Referring now to FIG. 1, a projector transducer according to our invention is shown generally at numeral 10 and includes two identical disks 12 of ceramic piezoelectric material such as lead zirconate titanate, each of which includes a facing of a thin metal skin or layer 13 bonded to its exterior face, which layer 13 is described in detail in the above U.S. Pat. No. 3,631,383. Each of disks 12 is backed by means of a metal backing plate 14, such backing plates being arranged back-to-back. Each such backing plate 14 is cemented to a center support ring 16 which is of generally rectangular "C" shaped configuration in which the open side is positioned toward the center, the overall diameter is slightly greater than that of the disks 12 and backing plates 14, and the thickness of the axial web 18 of support ring 16 is chosen such that it will be substantially compliant when the disks 12 are energized. The inwardly directed flanges 19 of center support ring 16 are only of sufficient length as to provide a secure cement bond with the backing plates 14 so that the backing plates will not separate from the support ring 16 under high power output at limited depths.

Radially spaced from center support ring 16, disks 12 and backing plates 14 is an outer handling ring 20 having openings 22 and 24 spaced 180 degrees apart for mounting of electrical connectors, not shown. Carried within ring 20 such that it surrounds and retains the electrical connecting wires from the disks 12 and fills the space between ring 20 and disks 12 and backing plates 14 is a layer of polyurethane potting compound 26. Handling ring 20 is notched at its top and bottom edges as shown at numerals 21 and 23 to receive thin neoprene disks 25 and 27 which are bonded over the entire flat surfaces of the transducer including the thin layer 13, potting compound 26 and notches 21 and 23 to provide waterproofing.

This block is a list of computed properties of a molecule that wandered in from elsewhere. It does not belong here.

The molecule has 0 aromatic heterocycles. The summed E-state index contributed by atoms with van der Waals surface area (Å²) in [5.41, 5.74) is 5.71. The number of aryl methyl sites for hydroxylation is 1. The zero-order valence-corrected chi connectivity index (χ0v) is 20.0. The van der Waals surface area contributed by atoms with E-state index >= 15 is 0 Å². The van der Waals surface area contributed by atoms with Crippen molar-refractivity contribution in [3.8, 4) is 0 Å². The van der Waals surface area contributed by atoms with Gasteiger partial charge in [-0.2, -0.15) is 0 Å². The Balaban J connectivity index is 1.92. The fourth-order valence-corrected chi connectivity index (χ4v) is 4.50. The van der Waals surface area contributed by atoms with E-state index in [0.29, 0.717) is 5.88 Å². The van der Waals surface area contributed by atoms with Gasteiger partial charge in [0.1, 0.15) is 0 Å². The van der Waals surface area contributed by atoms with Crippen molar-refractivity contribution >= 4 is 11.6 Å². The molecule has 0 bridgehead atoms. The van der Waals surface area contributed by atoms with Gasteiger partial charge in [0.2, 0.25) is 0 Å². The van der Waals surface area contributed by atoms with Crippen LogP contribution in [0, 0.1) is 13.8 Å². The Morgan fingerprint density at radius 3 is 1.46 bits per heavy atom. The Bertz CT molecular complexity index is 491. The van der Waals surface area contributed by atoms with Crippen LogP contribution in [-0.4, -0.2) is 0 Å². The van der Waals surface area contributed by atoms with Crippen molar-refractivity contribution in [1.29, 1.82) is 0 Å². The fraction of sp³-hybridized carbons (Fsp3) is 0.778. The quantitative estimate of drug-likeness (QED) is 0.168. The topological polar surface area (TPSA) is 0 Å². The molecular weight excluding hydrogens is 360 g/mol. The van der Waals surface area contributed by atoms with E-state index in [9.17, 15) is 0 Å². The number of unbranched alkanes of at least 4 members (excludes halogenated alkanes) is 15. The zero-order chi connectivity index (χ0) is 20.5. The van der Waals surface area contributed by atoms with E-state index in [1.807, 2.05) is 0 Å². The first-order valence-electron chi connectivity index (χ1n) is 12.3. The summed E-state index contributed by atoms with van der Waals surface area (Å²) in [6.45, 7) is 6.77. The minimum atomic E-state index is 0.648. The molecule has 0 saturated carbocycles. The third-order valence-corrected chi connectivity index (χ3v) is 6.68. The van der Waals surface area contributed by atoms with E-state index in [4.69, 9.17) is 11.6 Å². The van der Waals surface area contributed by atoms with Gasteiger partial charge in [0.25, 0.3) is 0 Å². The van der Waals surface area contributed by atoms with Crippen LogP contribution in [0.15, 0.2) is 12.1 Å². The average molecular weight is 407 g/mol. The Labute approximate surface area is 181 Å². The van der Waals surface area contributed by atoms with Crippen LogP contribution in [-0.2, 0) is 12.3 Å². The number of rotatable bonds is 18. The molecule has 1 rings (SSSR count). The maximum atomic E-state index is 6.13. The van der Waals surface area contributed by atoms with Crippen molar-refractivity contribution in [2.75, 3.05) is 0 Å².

Each of the ceramic disks 12 is plated with a thin layer of silver or copper to provide maximum conductivity across its surfaces and each side of each ceramic disk has fastened thereto a series of electrical connector tabs. Referring to FIG. 2, these tabs are in the form of radially oriented metal strips 28 which are soldered to the plated surfaces of the disks 12 such that they extend beyond the surfaces of the disks and are usable as connectors. The tabs 28 are radially displaced 120 degrees from each other on each face of the disk and those on one side of the disks 12 are displaced sixty degrees from the tabs on the opposite side to minimize the danger of short circuits between tabs from opposite sides of the disk. On one side of each disk 12, between itself and the backing plates 14, a second set of tabs 32 are arranged in a pattern on the surface as shown in FIG. 2. These metal strips may be approximately 0.003 in. thick, 0.25 in. wide and 3 to 4 inches long, more or less, depending upon the diameters of disks 12. Other suitable connector arrangements may be used depending upon requirements.

FIG. 3 is a plan view of the center support ring 16 showing a plurality of slots 34 which are, or may be, cut in the inwardly directed flanges of the center support ring to add to the compliance of the ring. In this instance the number of slots 34 shown are 16, spaces 221/2 degrees apart. The slots are cut the entire depth of the flanges to the axial web.

For transducers operating at different frequencies and being of different diameters, the spacing and number of such slots may differ but they are preferably provided in fairly large numbers to enhance the compliance of the center support ring 16. Other modifications may occur to those skilled in the art and within the scope of the appended claims.